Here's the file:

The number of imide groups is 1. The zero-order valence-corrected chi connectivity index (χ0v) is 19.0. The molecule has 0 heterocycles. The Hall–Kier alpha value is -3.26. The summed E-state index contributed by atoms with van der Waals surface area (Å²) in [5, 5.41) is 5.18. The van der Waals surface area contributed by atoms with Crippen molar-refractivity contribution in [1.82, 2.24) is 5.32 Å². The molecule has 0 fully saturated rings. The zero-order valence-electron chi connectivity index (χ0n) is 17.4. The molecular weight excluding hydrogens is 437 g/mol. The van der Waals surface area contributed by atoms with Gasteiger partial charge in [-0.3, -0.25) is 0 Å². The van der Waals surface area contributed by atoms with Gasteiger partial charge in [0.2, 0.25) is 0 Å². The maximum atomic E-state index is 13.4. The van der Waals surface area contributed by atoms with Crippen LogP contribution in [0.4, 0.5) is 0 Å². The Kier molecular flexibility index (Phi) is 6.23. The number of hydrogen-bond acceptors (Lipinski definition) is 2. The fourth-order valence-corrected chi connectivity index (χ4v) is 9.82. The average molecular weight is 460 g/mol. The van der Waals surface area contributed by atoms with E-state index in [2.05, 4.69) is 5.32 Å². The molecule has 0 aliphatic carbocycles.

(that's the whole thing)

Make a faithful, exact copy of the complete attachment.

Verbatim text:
The number of imide groups is 1. The zero-order valence-corrected chi connectivity index (χ0v) is 19.0. The molecule has 0 heterocycles. The Hall–Kier alpha value is -3.26. The summed E-state index contributed by atoms with van der Waals surface area (Å²) in [5, 5.41) is 5.18. The van der Waals surface area contributed by atoms with Crippen molar-refractivity contribution in [1.82, 2.24) is 5.32 Å². The molecule has 0 fully saturated rings. The zero-order valence-electron chi connectivity index (χ0n) is 17.4. The molecular weight excluding hydrogens is 437 g/mol. The van der Waals surface area contributed by atoms with Gasteiger partial charge in [-0.3, -0.25) is 0 Å². The van der Waals surface area contributed by atoms with Gasteiger partial charge in [0.2, 0.25) is 0 Å². The maximum atomic E-state index is 13.4. The van der Waals surface area contributed by atoms with Crippen LogP contribution in [0.4, 0.5) is 0 Å². The Kier molecular flexibility index (Phi) is 6.23. The number of hydrogen-bond acceptors (Lipinski definition) is 2. The fourth-order valence-corrected chi connectivity index (χ4v) is 9.82. The average molecular weight is 460 g/mol. The van der Waals surface area contributed by atoms with E-state index in [2.05, 4.69) is 5.32 Å². The molecule has 0 aliphatic carbocycles.